Have you ever seen one of those Dyson bladeless fans, and wondered how the heck they worked? How is air moved without any fan blades? It’s pretty cool technology, but you may be surprised to learn that the science behind it is over 100 years old. The Coandă effect was discovered in 1910 by Henri Coandă, an inventor from Romania who was building an airplane at the time, ostensibly propelled by air drawn through a fan shroud. He noticed that the stream of air produced by his unusual engine design closely followed any nearby surface. In his own words, the Coandă effect is “the tendency of a jet of fluid emerging from an orifice to follow an adjacent flat or [convex] surface and to entrain fluid from the surroundings so that a region of lower pressure develops.”
The diagram above could be a cross section of a Dyson bladeless fan or the fluidic propulsion system of an aircraft: the Coandă principle is the same. An impellar or compressor [black] at the bottom of the image forces air into the ring of the fan where it exits through a slit near the front of the ring. The forced air follows the flat surface which is wider at the back than the front, creating a low pressure area. Air from in front of the ring is at a higher pressure, so it rushes into the ring. Thus, air flow for the Dyson fan (or thrust for an aircraft) is created.
A startup called Jetoptera in Edmonds, Washington, has designed a flying machine utilizing the Coandă effect, which they call the Fluidic Propulsion System (FPS™). FPS™ provides the thrust for Jetoptera’s J2000 VTOL (Vertical Takeoff Or Landing) aircraft. The motor driving the impellar/compressor could be powered by fossil fuels or electricity. Jetoptera’s initial designs will use a gas turbine engine, which could be replaced later by an electric motor once battery energy density improves to offer a better power to weight ratio.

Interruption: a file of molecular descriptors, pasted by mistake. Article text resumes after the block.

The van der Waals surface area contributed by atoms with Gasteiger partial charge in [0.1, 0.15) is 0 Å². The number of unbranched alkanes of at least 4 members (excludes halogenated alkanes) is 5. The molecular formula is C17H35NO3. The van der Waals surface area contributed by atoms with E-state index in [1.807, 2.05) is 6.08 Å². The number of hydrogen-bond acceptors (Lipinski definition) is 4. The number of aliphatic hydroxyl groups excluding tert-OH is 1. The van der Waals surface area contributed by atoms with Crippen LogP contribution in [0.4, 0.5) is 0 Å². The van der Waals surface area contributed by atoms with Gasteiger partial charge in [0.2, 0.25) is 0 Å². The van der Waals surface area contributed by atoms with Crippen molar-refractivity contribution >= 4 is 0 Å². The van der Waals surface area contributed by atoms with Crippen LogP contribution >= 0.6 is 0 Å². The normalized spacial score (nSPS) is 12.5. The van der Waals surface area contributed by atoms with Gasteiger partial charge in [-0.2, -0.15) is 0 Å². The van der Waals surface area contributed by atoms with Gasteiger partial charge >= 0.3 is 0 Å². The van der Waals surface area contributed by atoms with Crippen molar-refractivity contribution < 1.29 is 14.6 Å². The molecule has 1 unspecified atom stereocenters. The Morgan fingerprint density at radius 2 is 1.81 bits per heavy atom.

Notice that the FPS ducts are rectangular with rounded corners: nothing says they have to be round like Dyson’s bladeless fans. Jetoptera’s radical and innovative design goes far beyond the Fluidic Propulsion System. The wings and airframe are unique as well. Two stacked wings reminiscent of a biplane are located in the back and boxed in with vertical stabilizers. This wing arrangement allows for a narrower wingspan and therefore a more compact design while still generating plenty of lift. The main FPS ducts are mounted within the boxed wings. While the J2000 is designed for a maximum speed of 200 mph (and that doesn’t sound like alot), remember it’s designed for economy, efficiency, and vertical takeoff and landing, qualities that most aircraft in use today can’t compete against.
This isn’t the only technology people are working on to advance flying without propellers or jets, but it’s one of the most interesting. BTW, Jetoptera is also developing drones and military aircraft based on their FPS VTOL concepts.
“Jetoptera’s Bladeless Propulsion System” (10:28)